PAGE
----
What's in Bloom: Primula florindae

Primula florindae, also known as the giant or Tibetan cowslip, makes its presence known by sending up stiff flower stalks topped with bright yellow flowers. The tubular, bell-shaped flowers have a sweet fragrance.

The one plant that says summer like no other is Primula florindae, the giant or Tibetan cowslip. As the largest primrose, it makes its garden presence known by sending up stiff flower stalks to nearly three feet topped with umbels of fragrant, tubular, bell-shaped flowers. Their sniffarific, spicy-sweet fragrance adds to the joy of a summer’s eve as it wafts through the garden. Flowers are mainly a bright chrome yellow, but plants can be obtained with flowers in varying shades of orange. Discovered in southeast Tibet by the acclaimed plant hunter Frank Kingdon-Ward, the plants are named after his first wife, Florinda. As such an outstanding garden plant, it has been given the Royal Horticultural Society’s Award of Garden Merit.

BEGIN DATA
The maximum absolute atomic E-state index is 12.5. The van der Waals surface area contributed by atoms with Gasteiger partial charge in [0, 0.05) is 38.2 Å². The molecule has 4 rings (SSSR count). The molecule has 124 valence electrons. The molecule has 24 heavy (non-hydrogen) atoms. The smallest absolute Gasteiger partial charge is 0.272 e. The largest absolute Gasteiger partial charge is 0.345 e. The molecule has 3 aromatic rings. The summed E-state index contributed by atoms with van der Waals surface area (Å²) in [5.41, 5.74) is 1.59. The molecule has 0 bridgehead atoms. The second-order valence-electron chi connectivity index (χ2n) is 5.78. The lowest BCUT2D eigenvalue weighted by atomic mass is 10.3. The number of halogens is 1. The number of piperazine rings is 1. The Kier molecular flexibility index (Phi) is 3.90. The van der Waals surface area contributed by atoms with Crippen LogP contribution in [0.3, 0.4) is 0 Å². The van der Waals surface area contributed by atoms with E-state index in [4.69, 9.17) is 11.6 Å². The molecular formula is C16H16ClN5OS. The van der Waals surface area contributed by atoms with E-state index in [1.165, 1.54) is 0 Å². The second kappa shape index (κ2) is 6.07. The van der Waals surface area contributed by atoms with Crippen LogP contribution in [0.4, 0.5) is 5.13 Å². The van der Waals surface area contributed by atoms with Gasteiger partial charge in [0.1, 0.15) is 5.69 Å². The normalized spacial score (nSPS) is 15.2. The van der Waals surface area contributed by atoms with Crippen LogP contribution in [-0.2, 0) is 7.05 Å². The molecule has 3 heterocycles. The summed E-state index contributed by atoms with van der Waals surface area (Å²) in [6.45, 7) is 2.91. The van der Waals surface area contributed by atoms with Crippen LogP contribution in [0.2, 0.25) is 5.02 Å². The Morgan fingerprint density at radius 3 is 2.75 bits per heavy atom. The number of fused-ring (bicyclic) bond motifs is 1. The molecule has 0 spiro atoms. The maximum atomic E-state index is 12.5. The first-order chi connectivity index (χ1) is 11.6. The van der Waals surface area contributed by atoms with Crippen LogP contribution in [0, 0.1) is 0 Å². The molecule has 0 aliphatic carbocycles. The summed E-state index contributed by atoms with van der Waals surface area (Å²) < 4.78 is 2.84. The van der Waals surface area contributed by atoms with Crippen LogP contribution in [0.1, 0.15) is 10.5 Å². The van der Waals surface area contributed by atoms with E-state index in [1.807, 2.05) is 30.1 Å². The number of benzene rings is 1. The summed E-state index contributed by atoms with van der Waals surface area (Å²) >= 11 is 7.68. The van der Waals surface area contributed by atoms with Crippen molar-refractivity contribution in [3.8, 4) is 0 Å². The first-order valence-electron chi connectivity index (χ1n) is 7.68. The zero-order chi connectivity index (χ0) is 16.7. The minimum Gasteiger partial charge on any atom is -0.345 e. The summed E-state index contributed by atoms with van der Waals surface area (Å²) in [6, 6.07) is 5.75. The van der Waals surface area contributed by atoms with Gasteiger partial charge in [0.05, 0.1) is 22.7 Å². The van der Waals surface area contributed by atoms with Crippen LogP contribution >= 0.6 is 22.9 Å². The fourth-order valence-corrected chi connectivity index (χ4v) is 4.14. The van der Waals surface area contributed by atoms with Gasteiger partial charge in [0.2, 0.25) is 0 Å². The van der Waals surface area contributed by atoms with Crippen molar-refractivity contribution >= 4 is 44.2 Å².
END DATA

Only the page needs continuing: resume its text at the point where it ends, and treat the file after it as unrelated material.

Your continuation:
• “What’s in Bloom” is a regular feature that runs during the year’s warmer months and features blooming plants at the city-owned Jensen-Olson Arboretum.


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